Posts Tagged: A Midsummer Night’s Dream

‘In the spiced Indian air’: Trading coin and cloth in the empire of the Great Mughal

The spiced air of India was the stuff of legend in Shakespeare’s England, and is brought to vivid life in this famous passage from “A Midsummer Night’s Dream.” These were images which Shakespeare knew his audiences would understand, during a period in which England had begun its sea voyages to Asia in earnest, and the fabulous possibilities of directly accessing the merchandise of India were being realized for the first time.


And so they play their parts: Double-casting Shakespeare’s plays

Double-casting is a theater technique (as opposed to a literary one) that creates a meta-narrative, transforming a large-cast play into a present-tense adventure. Actors swapping costumes and changing roles (and sometimes genders) becomes part of the thrilling ride, and theater’s fundamental artifice becomes its strength. Theater’s very artificiality becomes a feature, not a bug. Shakespeare utilized this trick to both amplify subtext and heighten the drama.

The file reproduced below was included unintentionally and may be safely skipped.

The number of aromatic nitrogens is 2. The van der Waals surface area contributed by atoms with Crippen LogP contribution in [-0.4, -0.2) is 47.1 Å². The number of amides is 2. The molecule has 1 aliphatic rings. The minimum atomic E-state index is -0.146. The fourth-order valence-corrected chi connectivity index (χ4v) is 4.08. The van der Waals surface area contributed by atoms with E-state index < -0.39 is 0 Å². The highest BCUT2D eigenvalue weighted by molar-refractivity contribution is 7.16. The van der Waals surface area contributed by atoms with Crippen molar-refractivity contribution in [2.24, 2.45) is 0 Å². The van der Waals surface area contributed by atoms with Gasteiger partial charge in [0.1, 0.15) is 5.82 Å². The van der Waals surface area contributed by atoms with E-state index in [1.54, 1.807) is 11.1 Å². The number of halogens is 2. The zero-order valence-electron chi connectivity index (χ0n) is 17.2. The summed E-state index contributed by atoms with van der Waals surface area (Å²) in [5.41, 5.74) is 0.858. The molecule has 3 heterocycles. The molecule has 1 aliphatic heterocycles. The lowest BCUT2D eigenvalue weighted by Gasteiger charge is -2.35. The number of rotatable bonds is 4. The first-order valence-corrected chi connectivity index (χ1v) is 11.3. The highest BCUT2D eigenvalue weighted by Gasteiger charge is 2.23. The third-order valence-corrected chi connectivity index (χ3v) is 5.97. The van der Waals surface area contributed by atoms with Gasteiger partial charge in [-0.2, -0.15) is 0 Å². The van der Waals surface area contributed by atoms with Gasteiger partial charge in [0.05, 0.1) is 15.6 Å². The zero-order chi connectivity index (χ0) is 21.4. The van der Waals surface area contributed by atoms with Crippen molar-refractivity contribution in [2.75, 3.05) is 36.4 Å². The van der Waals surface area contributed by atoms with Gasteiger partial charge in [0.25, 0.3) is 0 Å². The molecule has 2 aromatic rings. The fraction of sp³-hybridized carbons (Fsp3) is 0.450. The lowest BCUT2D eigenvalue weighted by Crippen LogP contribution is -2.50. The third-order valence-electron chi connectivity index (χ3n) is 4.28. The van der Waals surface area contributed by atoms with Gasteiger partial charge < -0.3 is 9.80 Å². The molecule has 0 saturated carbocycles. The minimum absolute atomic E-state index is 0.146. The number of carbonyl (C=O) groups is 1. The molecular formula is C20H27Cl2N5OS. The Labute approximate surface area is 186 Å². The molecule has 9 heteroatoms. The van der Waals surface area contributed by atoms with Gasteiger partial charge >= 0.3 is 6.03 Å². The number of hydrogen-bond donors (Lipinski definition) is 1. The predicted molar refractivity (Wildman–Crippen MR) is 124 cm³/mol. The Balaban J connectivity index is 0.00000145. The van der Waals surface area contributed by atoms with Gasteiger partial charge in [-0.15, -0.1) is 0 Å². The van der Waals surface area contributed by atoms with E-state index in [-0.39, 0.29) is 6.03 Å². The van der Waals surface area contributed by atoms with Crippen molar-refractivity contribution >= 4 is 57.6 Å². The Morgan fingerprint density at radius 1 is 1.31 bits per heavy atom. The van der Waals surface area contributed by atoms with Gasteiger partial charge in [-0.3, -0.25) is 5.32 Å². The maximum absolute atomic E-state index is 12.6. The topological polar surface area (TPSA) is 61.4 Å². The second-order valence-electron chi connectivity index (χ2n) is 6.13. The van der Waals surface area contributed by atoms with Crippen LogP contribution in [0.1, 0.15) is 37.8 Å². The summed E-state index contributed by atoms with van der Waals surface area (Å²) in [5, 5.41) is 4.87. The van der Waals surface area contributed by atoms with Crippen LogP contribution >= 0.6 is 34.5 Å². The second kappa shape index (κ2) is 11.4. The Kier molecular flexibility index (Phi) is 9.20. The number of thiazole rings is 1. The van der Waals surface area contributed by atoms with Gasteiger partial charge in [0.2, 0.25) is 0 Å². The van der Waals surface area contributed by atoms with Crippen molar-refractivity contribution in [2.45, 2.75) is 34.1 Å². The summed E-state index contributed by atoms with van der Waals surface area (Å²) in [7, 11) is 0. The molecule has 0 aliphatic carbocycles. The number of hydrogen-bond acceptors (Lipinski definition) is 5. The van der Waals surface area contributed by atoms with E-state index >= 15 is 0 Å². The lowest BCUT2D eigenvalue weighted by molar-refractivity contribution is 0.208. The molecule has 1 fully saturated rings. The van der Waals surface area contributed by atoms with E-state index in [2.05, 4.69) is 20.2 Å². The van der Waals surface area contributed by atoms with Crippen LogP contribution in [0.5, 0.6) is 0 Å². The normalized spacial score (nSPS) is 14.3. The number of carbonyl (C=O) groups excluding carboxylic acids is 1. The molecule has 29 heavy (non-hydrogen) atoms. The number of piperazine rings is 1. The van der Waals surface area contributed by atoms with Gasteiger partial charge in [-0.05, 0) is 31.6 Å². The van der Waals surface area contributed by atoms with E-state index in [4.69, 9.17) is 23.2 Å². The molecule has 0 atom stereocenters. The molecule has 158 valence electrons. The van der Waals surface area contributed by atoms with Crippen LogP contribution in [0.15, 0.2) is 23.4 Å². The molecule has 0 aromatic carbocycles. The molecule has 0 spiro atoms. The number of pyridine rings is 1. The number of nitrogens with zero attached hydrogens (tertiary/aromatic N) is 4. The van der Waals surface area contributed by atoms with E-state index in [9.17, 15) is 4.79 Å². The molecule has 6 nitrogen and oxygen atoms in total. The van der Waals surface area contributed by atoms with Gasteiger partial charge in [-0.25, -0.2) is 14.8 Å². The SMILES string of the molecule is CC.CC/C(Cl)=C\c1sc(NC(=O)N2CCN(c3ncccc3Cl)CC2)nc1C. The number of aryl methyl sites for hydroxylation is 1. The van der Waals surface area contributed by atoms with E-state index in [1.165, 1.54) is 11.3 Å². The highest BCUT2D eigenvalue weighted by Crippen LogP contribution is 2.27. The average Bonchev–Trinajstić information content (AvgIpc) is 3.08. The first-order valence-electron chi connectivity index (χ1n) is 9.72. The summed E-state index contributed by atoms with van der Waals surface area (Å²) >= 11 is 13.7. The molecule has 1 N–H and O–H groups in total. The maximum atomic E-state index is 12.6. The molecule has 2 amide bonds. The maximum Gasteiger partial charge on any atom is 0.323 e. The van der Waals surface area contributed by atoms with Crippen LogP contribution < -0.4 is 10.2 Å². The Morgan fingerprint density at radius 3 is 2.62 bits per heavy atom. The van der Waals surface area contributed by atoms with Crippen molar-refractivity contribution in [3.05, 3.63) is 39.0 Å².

“Thorny hedgehogs, be not seen”: Hedgehogs in Shakespeare’s plays and the early modern imagination

While the global population of European hedgehogs (Erinaceus europaeus) is stable, their numbers have been rapidly declining in the UK for decades, especially in rural areas. This has led to a huge upswell of conservation efforts as people try to protect the UK’s only spiny mammal, and one of these efforts is centered in Shakespeare’s… Continue Reading »


Drawing Shakespeare: A Midsummer Night’s Dream

Artist Paul Glenshaw takes a close look at Titania and Bottom as he draws the scene from “A Midsummer Night’s Dream” depicted on a Folger bas-relief.



Excerpt: Fools and Mortals by Bernard Cornwell

“Fools and Mortals,” a new novel from New York Times bestselling author Bernard Cornwell, tells the story of the first production of “A Midsummer Night’s Dream” in Elizabethan England, from the perspective of William Shakespeare’s younger brother Richard.





America’s Shakespeare: The Bard goes west to Hollywood

Shakespeare has provided rich material for Hollywood’s film industry over the decades, from The Taming of the Shrew (1967) with Elizabeth Taylor to 10 Things I Hate About You (1999) with Julia Stiles. Given this, an exhibition about Shakespeare in America (and especially in California), such as the one on display at the Los Angeles… Continue Reading »